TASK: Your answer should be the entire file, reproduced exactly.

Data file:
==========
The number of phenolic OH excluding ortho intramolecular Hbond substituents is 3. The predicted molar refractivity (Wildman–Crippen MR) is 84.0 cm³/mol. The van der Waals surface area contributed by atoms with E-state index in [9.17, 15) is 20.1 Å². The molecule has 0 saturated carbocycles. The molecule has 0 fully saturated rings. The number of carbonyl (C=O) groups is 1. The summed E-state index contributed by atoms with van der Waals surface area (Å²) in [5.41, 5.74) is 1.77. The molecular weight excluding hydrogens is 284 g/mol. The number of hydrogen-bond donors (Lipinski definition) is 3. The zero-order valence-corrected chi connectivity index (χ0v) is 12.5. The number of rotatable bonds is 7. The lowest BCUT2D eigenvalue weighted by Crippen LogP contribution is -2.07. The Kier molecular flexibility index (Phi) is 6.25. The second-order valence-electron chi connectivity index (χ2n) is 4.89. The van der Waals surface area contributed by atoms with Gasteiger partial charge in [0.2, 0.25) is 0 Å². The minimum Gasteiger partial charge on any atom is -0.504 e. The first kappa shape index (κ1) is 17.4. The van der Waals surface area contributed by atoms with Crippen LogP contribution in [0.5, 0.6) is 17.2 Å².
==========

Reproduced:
The number of phenolic OH excluding ortho intramolecular Hbond substituents is 3. The predicted molar refractivity (Wildman–Crippen MR) is 84.0 cm³/mol. The van der Waals surface area contributed by atoms with E-state index in [9.17, 15) is 20.1 Å². The molecule has 0 saturated carbocycles. The molecule has 0 fully saturated rings. The number of carbonyl (C=O) groups is 1. The summed E-state index contributed by atoms with van der Waals surface area (Å²) in [5.41, 5.74) is 1.77. The molecular weight excluding hydrogens is 284 g/mol. The number of hydrogen-bond donors (Lipinski definition) is 3. The zero-order valence-corrected chi connectivity index (χ0v) is 12.5. The number of rotatable bonds is 7. The lowest BCUT2D eigenvalue weighted by Crippen LogP contribution is -2.07. The Kier molecular flexibility index (Phi) is 6.25. The second-order valence-electron chi connectivity index (χ2n) is 4.89. The van der Waals surface area contributed by atoms with Gasteiger partial charge in [0.2, 0.25) is 0 Å². The minimum Gasteiger partial charge on any atom is -0.504 e. The first kappa shape index (κ1) is 17.4. The van der Waals surface area contributed by atoms with Crippen LogP contribution in [0.5, 0.6) is 17.2 Å².